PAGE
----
Fantastic news for Notting Hill culture vultures The Print Room has taken over the Coronet on Notting Hill Gate and will move there this autumn. Grand plans are to renovate the building, which was built in 1898 by leading Victorian architect W.G.R Sprague as a theatre and music hall and played host to artists such as Ellen Terry and Sarah Bernhardt.
Sprague was also responsible for the Noel Coward Theatre and the Wyndhams – which is currently hosting Skylight by David Hare and note, it is worth moving heaven and earth to get tickets to see Bill Nighy’s perfect performance.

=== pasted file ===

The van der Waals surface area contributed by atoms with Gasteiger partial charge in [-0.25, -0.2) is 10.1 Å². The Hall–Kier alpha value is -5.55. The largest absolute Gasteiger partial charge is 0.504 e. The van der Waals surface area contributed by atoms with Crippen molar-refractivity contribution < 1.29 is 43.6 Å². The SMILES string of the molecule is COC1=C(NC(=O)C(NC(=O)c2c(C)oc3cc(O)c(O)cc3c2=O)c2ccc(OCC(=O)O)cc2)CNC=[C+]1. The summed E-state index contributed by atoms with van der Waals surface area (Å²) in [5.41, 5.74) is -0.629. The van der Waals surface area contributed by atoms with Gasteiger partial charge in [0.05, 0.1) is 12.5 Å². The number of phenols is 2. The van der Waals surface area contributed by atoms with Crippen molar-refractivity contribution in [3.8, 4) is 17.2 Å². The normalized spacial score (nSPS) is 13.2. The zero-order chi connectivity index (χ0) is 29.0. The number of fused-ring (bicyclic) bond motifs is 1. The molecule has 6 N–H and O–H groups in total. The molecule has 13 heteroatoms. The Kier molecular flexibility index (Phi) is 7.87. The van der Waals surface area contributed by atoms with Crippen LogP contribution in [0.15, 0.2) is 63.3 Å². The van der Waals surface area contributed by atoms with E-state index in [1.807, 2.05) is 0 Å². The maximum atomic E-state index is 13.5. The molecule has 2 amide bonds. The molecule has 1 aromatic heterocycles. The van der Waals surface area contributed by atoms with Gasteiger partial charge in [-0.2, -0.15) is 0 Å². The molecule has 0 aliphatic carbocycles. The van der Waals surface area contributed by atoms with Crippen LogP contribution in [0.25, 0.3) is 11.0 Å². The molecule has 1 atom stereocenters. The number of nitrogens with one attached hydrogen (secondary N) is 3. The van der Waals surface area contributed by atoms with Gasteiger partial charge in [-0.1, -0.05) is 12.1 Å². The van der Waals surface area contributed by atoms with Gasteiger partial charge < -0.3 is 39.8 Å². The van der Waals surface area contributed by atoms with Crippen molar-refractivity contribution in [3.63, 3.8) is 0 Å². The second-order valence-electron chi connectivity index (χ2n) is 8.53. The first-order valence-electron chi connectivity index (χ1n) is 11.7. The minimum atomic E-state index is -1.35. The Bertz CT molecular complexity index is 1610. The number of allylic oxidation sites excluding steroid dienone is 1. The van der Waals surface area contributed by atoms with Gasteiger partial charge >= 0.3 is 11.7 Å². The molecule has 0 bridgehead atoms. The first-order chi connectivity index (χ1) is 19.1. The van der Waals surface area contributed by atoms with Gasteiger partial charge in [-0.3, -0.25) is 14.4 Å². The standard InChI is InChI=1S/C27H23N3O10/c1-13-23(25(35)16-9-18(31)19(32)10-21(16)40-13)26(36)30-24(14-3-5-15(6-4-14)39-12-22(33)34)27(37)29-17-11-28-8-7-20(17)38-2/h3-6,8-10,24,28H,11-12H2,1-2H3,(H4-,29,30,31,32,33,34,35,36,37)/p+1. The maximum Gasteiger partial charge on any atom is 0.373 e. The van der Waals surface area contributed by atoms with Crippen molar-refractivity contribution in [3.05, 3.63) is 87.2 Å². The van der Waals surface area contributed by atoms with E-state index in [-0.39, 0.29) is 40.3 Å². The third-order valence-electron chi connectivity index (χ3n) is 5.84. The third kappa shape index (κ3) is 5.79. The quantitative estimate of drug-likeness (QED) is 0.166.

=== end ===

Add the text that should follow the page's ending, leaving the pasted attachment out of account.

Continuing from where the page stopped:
Back to the Coronet: A cultural space to rival any other is what we should look forward to and this building has been crying out, screaming for someone to restore it to its former glory for years. Long term Print Room plans include three flexible theatre spaces, the largest of which will remain fully operational as a cinema with both 35mm and digital facilities; rehearsal and workshop spaces; administration offices and a restaurant and bar. The Print rooms’s inaugural season will open this autumn in the smaller cinema space, which will be converted into a 100 seat theatre. The larger space will continue to operate as a cinema under the direction of the Print Room’s artistic team. The company has engaged architects Studio Indigo to oversee the renovation work, which will take place in stages, with different sections of the building opening as work in each area is completed. Artistic director Anda Winters said this week, “We are thrilled to be moving to such a glorious new home in Notting Hill. The Print Room began its journey five years ago in a derelict printing workshop on Hereford Road, and we have now found a permanent home on our doorstep. It’s a truly grand space where we can keep delivering our eclectic programme of world-class drama, innovative dance, diverse music, poetry, exhibitions and other performing arts, with the addition of world-class cinema.”. This is just great news and I have already asked for a job. the-print-room